Debuting at the 2016 Pebble Beach Concours d’Elegance, Cadillac says the Escala represents what a possible flagship model “larger, more elite, and expressive” than the recently-launched CT6 could look like. The CT6 is Cadillac’s most luxurious sedan, but it’s not quite in the same league as the Mercedes-Benz S-Class and other German luxury liners.
Cadillac says the Escala (the name is Spanish for “scale”) also previews design language and technology currently under development. The styling has the same sharp edges seen on current Cadillacs, but is much more restrained. There’s less chrome, and the headlights and jowl-like daytime running lights have been slimmed down significantly. At 210.5 inches long, the four-door Escala is about 6 inches longer than a CT6.
A 4.2-liter twin-turbocharged V8 drives the rear wheels. Cadillac says this engine may be used in future production models, but won’t say how much power it produces in the Escala. The V8 has cylinder deactivation, which shuts down four cylinders under light loads to save fuel. The Escala also shares the CT6’s basic platform, which uses a mix of high-strength steel and aluminum to cut weight.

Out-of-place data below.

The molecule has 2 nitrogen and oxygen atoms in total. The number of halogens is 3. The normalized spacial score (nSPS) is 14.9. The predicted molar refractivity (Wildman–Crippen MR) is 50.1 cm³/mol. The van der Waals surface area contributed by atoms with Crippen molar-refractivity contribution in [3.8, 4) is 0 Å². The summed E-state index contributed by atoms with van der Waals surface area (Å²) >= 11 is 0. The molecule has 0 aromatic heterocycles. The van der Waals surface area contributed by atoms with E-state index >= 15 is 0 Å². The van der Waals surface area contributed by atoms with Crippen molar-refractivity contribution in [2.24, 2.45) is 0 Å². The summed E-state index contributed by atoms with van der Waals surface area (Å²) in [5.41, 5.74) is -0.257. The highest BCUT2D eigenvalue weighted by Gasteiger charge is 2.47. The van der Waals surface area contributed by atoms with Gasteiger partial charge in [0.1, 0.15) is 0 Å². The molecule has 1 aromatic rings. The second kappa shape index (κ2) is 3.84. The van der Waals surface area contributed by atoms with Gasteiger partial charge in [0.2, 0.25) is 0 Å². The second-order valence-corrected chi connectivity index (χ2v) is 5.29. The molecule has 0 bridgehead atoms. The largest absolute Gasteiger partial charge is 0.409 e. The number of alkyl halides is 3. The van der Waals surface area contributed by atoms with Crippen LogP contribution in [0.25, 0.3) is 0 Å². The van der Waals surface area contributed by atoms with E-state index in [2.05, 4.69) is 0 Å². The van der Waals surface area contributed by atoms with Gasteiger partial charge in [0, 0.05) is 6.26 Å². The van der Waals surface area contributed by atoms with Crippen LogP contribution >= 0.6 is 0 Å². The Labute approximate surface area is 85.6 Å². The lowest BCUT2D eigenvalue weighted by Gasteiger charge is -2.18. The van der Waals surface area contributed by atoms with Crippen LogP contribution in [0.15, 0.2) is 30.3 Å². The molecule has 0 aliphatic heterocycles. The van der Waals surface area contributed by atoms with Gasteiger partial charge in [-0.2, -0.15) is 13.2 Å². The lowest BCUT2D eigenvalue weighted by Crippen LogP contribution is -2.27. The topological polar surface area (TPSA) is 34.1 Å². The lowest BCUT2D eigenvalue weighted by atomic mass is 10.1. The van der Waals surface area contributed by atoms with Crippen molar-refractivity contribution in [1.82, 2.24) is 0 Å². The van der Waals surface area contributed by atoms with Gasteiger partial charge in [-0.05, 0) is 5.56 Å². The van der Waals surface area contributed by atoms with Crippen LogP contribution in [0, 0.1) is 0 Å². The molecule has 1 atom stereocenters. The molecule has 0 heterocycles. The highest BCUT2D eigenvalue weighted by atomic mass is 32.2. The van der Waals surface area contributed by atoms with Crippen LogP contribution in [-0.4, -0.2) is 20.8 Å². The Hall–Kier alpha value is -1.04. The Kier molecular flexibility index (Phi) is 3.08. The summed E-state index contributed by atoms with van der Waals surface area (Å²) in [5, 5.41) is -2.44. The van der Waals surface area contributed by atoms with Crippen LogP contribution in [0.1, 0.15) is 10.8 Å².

The interior was designed to have “dual personalities,” according to Cadillac, with the front emphasizing tech and the rear emphasizing “relaxation,” acting as an oasis for chauffeured passengers. The driver makes use of three curved OLED screens, which consolidate the functions of the traditional gauge cluster and center-stack screen. To help manage all of those screens and the many infotainment features they enable, Cadillac equipped the Escala with voice and gesture controls.
While the Escala itself likely won’t go into production, some of its styling elements and technology might, according to Cadillac. As with the General Motors’ luxury brand’s previous Pebble Beach concepts, the question remains whether the Escala will foreshadow a production full-size flagship sedan, or will remain nothing more than a pretty show car.
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